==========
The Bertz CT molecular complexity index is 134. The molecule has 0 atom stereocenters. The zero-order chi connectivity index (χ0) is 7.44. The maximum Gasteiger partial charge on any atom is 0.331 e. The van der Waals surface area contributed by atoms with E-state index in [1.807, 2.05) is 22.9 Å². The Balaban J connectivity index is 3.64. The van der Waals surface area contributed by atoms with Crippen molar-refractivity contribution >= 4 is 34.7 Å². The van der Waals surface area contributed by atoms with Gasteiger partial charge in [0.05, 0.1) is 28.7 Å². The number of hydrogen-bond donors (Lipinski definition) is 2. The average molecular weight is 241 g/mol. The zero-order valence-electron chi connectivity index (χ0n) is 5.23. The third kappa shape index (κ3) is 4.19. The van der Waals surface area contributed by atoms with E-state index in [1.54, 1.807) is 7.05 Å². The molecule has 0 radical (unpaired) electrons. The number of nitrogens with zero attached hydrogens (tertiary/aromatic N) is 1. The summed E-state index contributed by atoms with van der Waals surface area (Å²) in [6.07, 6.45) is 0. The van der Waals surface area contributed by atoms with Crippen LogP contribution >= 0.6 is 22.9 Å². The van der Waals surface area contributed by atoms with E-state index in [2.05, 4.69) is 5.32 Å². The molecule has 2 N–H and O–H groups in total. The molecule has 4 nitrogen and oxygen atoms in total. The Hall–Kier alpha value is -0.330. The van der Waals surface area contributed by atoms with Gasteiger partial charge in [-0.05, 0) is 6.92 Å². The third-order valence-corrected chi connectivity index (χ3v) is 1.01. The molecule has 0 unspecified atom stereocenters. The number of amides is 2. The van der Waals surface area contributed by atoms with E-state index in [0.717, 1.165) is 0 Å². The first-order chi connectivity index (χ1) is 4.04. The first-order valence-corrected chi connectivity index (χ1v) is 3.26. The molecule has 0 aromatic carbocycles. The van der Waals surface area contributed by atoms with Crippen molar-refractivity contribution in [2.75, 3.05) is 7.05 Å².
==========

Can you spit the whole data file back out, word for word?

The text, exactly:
The Bertz CT molecular complexity index is 134. The molecule has 0 atom stereocenters. The zero-order chi connectivity index (χ0) is 7.44. The maximum Gasteiger partial charge on any atom is 0.331 e. The van der Waals surface area contributed by atoms with E-state index in [1.807, 2.05) is 22.9 Å². The Balaban J connectivity index is 3.64. The van der Waals surface area contributed by atoms with Crippen molar-refractivity contribution >= 4 is 34.7 Å². The van der Waals surface area contributed by atoms with Gasteiger partial charge in [0.05, 0.1) is 28.7 Å². The number of hydrogen-bond donors (Lipinski definition) is 2. The average molecular weight is 241 g/mol. The zero-order valence-electron chi connectivity index (χ0n) is 5.23. The third kappa shape index (κ3) is 4.19. The van der Waals surface area contributed by atoms with E-state index in [1.54, 1.807) is 7.05 Å². The molecule has 0 radical (unpaired) electrons. The number of nitrogens with zero attached hydrogens (tertiary/aromatic N) is 1. The summed E-state index contributed by atoms with van der Waals surface area (Å²) in [6.07, 6.45) is 0. The van der Waals surface area contributed by atoms with Crippen LogP contribution >= 0.6 is 22.9 Å². The van der Waals surface area contributed by atoms with E-state index in [2.05, 4.69) is 5.32 Å². The molecule has 2 N–H and O–H groups in total. The molecule has 4 nitrogen and oxygen atoms in total. The Hall–Kier alpha value is -0.330. The van der Waals surface area contributed by atoms with Gasteiger partial charge in [-0.05, 0) is 6.92 Å². The third-order valence-corrected chi connectivity index (χ3v) is 1.01. The molecule has 0 unspecified atom stereocenters. The number of amides is 2. The van der Waals surface area contributed by atoms with E-state index in [0.717, 1.165) is 0 Å². The first-order chi connectivity index (χ1) is 4.04. The first-order valence-corrected chi connectivity index (χ1v) is 3.26. The molecule has 0 aromatic carbocycles. The van der Waals surface area contributed by atoms with Crippen molar-refractivity contribution in [2.75, 3.05) is 7.05 Å².